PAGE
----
- 1. receiving and storing a state vector measurement input, said measurement being defined in terms of time, position, velocity and accelerations;
- 2. computing from said acceleration term of said input state vector measurement an estimate of a next actual measurement;
- 3. combining systematic error terms with said estimate of a next actual measurement and producing a corrected estimate of the next actual measurement;
- 4. comparing the corrected estimate of the next actual measurement with the next actual measurement in order to produce sequential error measurements;
5. generating an adaptive gain signal from said sequential error measurements;
- 6. producing a plurality of adaptive gain multipliers from said adaptive gain signal;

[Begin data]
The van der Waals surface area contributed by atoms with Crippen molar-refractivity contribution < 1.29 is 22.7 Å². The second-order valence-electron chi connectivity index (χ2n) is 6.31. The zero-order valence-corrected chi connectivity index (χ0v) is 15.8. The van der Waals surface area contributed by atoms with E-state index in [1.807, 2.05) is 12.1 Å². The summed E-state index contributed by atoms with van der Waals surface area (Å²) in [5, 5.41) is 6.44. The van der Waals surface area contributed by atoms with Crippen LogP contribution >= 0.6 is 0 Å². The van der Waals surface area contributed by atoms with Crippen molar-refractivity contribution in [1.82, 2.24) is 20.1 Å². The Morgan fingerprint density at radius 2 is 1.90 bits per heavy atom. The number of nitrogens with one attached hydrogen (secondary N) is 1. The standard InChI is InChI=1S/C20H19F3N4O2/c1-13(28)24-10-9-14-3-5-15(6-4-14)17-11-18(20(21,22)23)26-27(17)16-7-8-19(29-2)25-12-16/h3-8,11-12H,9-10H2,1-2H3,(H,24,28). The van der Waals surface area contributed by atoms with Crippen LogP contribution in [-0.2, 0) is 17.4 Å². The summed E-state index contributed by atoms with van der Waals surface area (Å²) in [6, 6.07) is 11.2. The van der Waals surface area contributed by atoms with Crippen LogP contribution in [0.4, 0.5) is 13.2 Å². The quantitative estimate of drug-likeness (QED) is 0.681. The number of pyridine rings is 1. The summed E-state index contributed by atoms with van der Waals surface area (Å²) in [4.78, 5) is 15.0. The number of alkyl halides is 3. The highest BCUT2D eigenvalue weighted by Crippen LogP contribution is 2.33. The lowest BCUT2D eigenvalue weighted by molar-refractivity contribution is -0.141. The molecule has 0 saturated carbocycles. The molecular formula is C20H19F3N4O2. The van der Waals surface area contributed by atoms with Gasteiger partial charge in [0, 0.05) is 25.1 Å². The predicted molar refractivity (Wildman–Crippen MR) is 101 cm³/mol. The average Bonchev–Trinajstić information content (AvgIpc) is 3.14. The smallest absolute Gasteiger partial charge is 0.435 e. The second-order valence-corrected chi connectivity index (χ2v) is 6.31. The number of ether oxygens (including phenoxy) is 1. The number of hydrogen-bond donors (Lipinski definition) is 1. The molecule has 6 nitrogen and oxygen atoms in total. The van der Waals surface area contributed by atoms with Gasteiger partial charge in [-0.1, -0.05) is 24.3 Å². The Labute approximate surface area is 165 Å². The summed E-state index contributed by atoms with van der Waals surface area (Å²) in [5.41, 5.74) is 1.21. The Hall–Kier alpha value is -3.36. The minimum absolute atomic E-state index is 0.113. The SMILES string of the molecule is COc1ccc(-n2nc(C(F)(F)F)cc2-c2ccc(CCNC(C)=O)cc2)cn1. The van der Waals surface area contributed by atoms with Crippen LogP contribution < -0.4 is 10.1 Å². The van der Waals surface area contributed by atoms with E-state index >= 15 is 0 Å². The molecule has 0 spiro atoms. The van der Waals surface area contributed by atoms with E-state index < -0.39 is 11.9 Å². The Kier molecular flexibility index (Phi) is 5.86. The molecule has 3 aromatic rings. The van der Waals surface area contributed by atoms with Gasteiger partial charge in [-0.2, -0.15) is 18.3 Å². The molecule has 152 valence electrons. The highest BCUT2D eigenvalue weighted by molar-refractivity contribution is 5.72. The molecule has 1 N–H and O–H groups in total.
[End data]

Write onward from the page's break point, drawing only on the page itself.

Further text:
- 7 computing correction terms from said sequential error measurements and said adaptive gain multipliers;
- 8. combining said correction terms with said input state vector measurement to produce an updated state vector measurement;
- 9. replacing said input state vector measurement with said updated state vector measurement; and
- 10. repeating said method until the comparison between said corrected estimate of said next actual measurement and said next actual measurement is zero.
|3020538||February 1962||Teiling et al.|
International Classification: G05B 1302;